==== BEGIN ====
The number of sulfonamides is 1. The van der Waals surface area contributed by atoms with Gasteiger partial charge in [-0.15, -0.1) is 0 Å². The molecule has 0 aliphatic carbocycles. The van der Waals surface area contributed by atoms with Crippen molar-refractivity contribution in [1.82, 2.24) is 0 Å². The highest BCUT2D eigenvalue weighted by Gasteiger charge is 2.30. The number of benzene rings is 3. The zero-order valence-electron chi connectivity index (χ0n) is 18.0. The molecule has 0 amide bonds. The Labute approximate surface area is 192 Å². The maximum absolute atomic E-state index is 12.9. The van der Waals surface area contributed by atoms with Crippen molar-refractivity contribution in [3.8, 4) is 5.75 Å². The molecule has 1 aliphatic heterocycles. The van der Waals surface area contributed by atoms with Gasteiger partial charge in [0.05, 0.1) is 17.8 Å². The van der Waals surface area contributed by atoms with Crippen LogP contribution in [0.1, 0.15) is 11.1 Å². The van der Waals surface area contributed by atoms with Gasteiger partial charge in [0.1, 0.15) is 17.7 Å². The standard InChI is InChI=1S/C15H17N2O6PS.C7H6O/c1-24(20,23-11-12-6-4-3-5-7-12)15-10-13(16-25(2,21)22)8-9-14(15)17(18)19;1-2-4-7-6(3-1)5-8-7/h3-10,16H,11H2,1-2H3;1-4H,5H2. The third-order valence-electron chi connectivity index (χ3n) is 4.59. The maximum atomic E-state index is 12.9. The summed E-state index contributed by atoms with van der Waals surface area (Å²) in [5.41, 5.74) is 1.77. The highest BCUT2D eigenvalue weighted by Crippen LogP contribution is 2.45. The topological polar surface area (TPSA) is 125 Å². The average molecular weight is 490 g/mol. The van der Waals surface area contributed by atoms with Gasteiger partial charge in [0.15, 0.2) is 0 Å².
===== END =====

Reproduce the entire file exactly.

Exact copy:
The number of sulfonamides is 1. The van der Waals surface area contributed by atoms with Gasteiger partial charge in [-0.15, -0.1) is 0 Å². The molecule has 0 aliphatic carbocycles. The van der Waals surface area contributed by atoms with Crippen molar-refractivity contribution in [1.82, 2.24) is 0 Å². The highest BCUT2D eigenvalue weighted by Gasteiger charge is 2.30. The number of benzene rings is 3. The zero-order valence-electron chi connectivity index (χ0n) is 18.0. The molecule has 0 amide bonds. The Labute approximate surface area is 192 Å². The maximum absolute atomic E-state index is 12.9. The van der Waals surface area contributed by atoms with Crippen molar-refractivity contribution in [3.8, 4) is 5.75 Å². The molecule has 1 aliphatic heterocycles. The van der Waals surface area contributed by atoms with Gasteiger partial charge in [0.05, 0.1) is 17.8 Å². The van der Waals surface area contributed by atoms with Crippen LogP contribution in [0.1, 0.15) is 11.1 Å². The van der Waals surface area contributed by atoms with Gasteiger partial charge in [0.1, 0.15) is 17.7 Å². The standard InChI is InChI=1S/C15H17N2O6PS.C7H6O/c1-24(20,23-11-12-6-4-3-5-7-12)15-10-13(16-25(2,21)22)8-9-14(15)17(18)19;1-2-4-7-6(3-1)5-8-7/h3-10,16H,11H2,1-2H3;1-4H,5H2. The third-order valence-electron chi connectivity index (χ3n) is 4.59. The maximum atomic E-state index is 12.9. The summed E-state index contributed by atoms with van der Waals surface area (Å²) in [5.41, 5.74) is 1.77. The highest BCUT2D eigenvalue weighted by Crippen LogP contribution is 2.45. The topological polar surface area (TPSA) is 125 Å². The average molecular weight is 490 g/mol. The van der Waals surface area contributed by atoms with Gasteiger partial charge in [0.15, 0.2) is 0 Å².